It may be helpful to learn about substance use disorder. Getting information about the specific drug a loved one is addicted to may help you understand the process of their addiction and their behaviors. It may be useful to know what to expect once a loved one decides to begin treatment, so finding out about treatment options and recovery support in advance can help you to help them. Find out about local treatment facilities, community-based organizations, or support groups such as Alcoholics Anonymous (AA) or Narcotics Anonymous (NA).

Avoid Enabling

When addiction takes hold, it can be a difficult time for family members and friends.

Unfortunately, there is a fine line between helping and enabling a loved one who suffers from addiction. Quite often, family and friends support a loved one’s addiction without realizing it.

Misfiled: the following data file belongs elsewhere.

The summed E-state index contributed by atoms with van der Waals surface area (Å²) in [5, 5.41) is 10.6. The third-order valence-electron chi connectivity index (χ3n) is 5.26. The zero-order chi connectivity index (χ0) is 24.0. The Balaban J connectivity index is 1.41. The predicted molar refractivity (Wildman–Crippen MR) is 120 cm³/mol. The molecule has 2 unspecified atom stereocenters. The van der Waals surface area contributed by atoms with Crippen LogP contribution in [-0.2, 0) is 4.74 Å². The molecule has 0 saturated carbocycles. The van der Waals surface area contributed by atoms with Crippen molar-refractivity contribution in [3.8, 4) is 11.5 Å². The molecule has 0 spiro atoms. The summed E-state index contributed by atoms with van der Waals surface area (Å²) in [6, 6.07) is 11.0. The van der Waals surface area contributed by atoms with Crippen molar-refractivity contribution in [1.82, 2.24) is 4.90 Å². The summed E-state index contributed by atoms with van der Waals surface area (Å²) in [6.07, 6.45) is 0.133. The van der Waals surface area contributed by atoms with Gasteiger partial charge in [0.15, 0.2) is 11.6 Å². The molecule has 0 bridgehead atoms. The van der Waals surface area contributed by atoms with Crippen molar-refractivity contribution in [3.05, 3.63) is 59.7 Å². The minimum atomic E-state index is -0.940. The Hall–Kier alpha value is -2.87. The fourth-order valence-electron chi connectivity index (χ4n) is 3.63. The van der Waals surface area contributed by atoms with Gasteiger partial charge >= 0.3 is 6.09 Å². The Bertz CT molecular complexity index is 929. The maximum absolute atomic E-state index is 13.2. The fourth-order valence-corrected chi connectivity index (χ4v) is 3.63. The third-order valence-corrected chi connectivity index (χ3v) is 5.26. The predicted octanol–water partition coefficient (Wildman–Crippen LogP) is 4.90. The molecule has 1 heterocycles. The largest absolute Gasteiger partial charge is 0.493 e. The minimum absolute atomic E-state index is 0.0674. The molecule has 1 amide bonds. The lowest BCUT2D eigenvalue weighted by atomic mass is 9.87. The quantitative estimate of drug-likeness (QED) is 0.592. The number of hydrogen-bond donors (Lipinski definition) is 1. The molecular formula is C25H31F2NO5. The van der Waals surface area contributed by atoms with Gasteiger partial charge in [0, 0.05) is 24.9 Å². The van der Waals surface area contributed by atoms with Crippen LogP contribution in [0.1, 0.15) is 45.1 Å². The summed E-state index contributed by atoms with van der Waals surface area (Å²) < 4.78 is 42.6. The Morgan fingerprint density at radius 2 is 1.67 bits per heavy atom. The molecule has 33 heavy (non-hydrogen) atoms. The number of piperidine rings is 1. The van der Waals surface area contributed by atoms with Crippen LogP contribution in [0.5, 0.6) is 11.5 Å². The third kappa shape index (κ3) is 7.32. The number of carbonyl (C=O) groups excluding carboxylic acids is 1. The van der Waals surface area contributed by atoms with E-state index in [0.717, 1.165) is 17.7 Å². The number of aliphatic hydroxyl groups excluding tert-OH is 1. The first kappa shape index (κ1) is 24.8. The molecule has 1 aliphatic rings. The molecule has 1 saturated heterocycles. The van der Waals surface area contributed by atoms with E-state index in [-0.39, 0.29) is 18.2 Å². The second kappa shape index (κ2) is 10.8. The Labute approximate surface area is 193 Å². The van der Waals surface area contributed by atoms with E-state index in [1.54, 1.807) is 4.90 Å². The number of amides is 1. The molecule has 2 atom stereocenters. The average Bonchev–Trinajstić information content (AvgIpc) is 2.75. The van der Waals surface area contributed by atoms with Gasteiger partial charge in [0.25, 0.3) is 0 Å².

A family member or friend may try their best to hide a loved one’s addiction by providing an alibi for when they missed work or giving them money to afford their living costs. They may be making excuses for their behavior, avoiding reporting harmful acts like stealing, or pretending that they do not have a problem to avoid potential complications.

But rescuing someone with an addiction may be enabling them. By avoiding legal troubles and implications of dangerous acts, a person is shielded from experiencing the full consequences of drug abuse. Protecting a loved one from these consequences creates a distorted view for them, whereby well-intentioned actions give them a free pass to continue substance abuse and may prevent them from seeking treatment.